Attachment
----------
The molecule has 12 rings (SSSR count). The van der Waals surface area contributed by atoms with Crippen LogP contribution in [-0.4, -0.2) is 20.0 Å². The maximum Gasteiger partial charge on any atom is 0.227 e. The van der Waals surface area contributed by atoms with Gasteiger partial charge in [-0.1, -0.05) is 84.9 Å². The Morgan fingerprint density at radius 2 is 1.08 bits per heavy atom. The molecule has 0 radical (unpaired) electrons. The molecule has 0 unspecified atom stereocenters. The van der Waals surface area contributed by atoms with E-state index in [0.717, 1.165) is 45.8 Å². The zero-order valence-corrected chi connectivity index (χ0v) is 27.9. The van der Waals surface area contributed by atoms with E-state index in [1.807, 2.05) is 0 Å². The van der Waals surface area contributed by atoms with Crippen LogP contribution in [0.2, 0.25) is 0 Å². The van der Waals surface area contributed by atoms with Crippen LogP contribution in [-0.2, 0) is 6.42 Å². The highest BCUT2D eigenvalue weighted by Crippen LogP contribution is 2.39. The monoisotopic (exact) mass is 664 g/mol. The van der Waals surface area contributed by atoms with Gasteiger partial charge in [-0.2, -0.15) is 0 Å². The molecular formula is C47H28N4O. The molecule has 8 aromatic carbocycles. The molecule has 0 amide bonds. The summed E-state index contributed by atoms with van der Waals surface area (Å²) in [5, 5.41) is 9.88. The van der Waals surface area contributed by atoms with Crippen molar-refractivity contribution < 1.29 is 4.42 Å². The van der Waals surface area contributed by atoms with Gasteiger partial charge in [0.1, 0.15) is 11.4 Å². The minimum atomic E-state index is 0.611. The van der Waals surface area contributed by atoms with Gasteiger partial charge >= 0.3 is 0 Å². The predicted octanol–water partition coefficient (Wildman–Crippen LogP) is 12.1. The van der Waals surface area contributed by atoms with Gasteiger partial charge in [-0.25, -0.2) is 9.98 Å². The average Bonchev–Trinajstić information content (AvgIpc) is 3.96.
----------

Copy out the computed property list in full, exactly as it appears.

The molecule has 12 rings (SSSR count). The van der Waals surface area contributed by atoms with Crippen LogP contribution in [-0.4, -0.2) is 20.0 Å². The maximum Gasteiger partial charge on any atom is 0.227 e. The van der Waals surface area contributed by atoms with Gasteiger partial charge in [-0.1, -0.05) is 84.9 Å². The Morgan fingerprint density at radius 2 is 1.08 bits per heavy atom. The molecule has 0 radical (unpaired) electrons. The molecule has 0 unspecified atom stereocenters. The van der Waals surface area contributed by atoms with E-state index in [0.717, 1.165) is 45.8 Å². The zero-order valence-corrected chi connectivity index (χ0v) is 27.9. The van der Waals surface area contributed by atoms with E-state index in [1.807, 2.05) is 0 Å². The van der Waals surface area contributed by atoms with Crippen LogP contribution in [0.2, 0.25) is 0 Å². The van der Waals surface area contributed by atoms with Crippen LogP contribution in [-0.2, 0) is 6.42 Å². The highest BCUT2D eigenvalue weighted by Crippen LogP contribution is 2.39. The monoisotopic (exact) mass is 664 g/mol. The van der Waals surface area contributed by atoms with Gasteiger partial charge in [-0.2, -0.15) is 0 Å². The molecular formula is C47H28N4O. The molecule has 8 aromatic carbocycles. The molecule has 0 amide bonds. The summed E-state index contributed by atoms with van der Waals surface area (Å²) in [5, 5.41) is 9.88. The van der Waals surface area contributed by atoms with Crippen molar-refractivity contribution < 1.29 is 4.42 Å². The van der Waals surface area contributed by atoms with Gasteiger partial charge in [0.1, 0.15) is 11.4 Å². The minimum atomic E-state index is 0.611. The van der Waals surface area contributed by atoms with Gasteiger partial charge >= 0.3 is 0 Å². The predicted octanol–water partition coefficient (Wildman–Crippen LogP) is 12.1. The van der Waals surface area contributed by atoms with Gasteiger partial charge in [-0.25, -0.2) is 9.98 Å². The average Bonchev–Trinajstić information content (AvgIpc) is 3.96.